The MIT Kerberos Consortium, a security authentication and authorization group, announced Monday that Microsoft has joined its shindig.
The consortium, which launched in September with Google, Apple, Sun Microsystems and a collection of universities, noted Microsoft is coming aboard as a founding sponsor.
Kerberos aims to offer consumers the same single sign-on authentication and authorization system that corporate America has been using to allow employees to access network services with one log-on. Kerberos is an offshoot of MIT's Project Athena, which was developed back in the 1980s.
Microsoft uses the Kerberos network authentication protocol in such products as its Windows 2000, Windows XP, Windows Server 2003, Windows Vista, and Windows Server 2008. And Kerberos also serves as the main authentication tool in Microsoft's Active Directory.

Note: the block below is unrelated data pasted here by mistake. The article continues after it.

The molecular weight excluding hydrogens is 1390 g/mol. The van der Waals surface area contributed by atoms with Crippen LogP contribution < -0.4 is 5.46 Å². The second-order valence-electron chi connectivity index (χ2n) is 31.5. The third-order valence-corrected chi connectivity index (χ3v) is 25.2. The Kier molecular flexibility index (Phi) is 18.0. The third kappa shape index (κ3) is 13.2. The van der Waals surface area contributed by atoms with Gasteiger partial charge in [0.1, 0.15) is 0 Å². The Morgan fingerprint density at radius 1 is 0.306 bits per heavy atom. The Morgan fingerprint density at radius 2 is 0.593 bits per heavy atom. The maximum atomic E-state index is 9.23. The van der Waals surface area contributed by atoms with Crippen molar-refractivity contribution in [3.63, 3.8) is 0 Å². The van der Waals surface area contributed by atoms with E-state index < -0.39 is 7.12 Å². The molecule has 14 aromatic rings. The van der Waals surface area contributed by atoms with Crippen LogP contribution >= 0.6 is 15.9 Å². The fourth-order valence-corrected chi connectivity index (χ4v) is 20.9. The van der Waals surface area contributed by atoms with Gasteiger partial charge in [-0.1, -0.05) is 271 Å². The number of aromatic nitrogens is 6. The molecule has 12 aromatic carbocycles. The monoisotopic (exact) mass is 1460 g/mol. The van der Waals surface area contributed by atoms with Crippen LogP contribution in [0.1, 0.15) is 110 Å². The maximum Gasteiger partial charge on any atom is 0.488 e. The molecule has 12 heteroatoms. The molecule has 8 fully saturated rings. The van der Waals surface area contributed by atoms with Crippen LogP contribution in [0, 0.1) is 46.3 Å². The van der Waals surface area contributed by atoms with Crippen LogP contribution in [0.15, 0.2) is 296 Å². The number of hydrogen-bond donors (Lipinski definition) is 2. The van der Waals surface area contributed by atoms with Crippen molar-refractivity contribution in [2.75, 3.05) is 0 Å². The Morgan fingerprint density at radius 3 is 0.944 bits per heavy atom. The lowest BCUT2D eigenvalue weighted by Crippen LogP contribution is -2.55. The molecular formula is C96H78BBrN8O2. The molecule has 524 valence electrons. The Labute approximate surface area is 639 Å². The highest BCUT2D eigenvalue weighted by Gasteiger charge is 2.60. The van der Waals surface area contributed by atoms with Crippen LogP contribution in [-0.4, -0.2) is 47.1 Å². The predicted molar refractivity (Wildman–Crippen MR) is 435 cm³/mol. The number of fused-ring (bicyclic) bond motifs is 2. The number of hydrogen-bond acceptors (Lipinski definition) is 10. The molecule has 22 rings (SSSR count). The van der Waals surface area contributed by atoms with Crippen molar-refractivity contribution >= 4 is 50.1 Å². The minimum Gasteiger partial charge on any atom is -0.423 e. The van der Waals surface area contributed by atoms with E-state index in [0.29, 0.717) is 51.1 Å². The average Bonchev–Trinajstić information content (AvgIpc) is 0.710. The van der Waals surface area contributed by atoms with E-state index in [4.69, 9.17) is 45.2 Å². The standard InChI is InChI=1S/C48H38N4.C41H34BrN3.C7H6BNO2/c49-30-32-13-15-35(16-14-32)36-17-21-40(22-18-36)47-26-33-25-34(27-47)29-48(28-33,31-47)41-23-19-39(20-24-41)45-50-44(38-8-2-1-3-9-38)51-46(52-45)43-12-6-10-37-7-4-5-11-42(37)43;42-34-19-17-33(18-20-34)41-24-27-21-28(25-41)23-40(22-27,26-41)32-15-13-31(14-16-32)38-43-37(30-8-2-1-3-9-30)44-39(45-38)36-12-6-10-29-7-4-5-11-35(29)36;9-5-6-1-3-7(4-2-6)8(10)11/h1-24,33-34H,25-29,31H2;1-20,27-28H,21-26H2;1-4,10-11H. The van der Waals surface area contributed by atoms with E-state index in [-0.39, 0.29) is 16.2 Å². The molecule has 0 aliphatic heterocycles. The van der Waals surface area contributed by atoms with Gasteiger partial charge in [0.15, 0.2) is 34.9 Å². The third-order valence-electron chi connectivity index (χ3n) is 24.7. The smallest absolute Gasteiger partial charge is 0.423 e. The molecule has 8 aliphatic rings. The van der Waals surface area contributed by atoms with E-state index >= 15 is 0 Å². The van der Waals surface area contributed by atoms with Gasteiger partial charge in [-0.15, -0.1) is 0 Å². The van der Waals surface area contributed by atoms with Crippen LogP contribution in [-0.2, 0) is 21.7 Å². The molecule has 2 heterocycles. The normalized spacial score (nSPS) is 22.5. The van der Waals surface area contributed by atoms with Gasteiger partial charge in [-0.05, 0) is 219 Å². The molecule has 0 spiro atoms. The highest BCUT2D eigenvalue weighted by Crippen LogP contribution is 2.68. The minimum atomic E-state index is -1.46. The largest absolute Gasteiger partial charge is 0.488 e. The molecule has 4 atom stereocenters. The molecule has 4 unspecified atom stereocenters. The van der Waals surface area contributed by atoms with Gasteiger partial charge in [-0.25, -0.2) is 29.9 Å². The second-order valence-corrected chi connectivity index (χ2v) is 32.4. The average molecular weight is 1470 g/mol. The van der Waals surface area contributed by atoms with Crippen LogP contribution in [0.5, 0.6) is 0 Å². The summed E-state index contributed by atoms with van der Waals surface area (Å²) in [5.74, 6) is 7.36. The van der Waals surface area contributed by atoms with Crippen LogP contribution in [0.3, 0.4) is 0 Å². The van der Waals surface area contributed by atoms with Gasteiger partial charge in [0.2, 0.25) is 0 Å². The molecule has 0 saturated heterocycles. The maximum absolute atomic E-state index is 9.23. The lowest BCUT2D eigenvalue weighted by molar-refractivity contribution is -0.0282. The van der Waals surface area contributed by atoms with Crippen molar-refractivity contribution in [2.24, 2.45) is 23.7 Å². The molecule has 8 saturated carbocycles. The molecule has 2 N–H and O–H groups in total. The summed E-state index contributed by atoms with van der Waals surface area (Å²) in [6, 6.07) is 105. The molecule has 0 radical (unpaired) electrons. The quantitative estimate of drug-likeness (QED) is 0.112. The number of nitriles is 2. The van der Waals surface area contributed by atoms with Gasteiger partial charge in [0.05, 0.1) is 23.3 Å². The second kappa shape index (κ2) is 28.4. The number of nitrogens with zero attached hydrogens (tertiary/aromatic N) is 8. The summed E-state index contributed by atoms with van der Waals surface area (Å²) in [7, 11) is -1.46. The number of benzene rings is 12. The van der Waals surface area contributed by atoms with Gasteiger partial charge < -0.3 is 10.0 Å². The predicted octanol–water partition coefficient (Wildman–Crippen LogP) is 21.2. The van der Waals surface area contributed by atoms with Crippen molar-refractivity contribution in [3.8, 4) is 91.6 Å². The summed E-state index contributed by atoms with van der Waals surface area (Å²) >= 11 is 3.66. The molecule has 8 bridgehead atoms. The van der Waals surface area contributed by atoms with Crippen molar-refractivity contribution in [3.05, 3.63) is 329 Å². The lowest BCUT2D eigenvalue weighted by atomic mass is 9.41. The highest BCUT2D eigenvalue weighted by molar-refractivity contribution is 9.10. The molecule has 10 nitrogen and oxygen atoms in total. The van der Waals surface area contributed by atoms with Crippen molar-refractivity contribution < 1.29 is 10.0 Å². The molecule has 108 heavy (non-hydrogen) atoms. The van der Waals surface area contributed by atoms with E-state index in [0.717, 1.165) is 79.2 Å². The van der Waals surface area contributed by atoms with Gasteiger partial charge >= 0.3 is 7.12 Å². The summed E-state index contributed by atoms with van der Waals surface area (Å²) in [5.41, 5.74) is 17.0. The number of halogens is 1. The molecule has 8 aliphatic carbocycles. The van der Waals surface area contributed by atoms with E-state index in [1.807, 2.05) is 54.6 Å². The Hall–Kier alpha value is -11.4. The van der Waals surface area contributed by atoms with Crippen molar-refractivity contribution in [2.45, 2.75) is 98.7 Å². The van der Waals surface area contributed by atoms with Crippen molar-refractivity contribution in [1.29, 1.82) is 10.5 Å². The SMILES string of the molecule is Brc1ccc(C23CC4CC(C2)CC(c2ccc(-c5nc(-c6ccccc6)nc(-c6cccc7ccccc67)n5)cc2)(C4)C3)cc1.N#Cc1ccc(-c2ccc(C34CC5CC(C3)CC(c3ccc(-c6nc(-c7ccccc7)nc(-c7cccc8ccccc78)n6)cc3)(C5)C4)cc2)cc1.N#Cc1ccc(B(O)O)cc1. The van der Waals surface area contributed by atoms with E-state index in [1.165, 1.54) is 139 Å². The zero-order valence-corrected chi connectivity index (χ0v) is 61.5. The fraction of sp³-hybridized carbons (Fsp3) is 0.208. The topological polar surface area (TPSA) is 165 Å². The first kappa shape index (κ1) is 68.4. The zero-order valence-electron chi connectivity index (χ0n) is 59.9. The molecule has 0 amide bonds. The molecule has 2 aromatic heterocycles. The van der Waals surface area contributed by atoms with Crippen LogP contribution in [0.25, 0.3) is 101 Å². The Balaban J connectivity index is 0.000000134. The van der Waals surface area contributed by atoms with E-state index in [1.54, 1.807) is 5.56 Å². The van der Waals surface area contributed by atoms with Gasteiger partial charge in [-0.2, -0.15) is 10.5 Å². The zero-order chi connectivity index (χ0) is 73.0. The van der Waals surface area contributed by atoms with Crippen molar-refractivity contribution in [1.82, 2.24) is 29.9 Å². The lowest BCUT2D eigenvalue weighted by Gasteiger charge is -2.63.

"Microsoft joining the Kerberos Consortium is significant," Stephen Buckley, consortium executive director, said in a statement. "They represent a vast number of users of Kerberos. It is an important step forward towards our common ambition to create a universal authentication platform for the world's computer networks."
What's next? Given its past troubles with its passport authentication efforts, is the next stop for Microsoft the Liberty Alliance Project?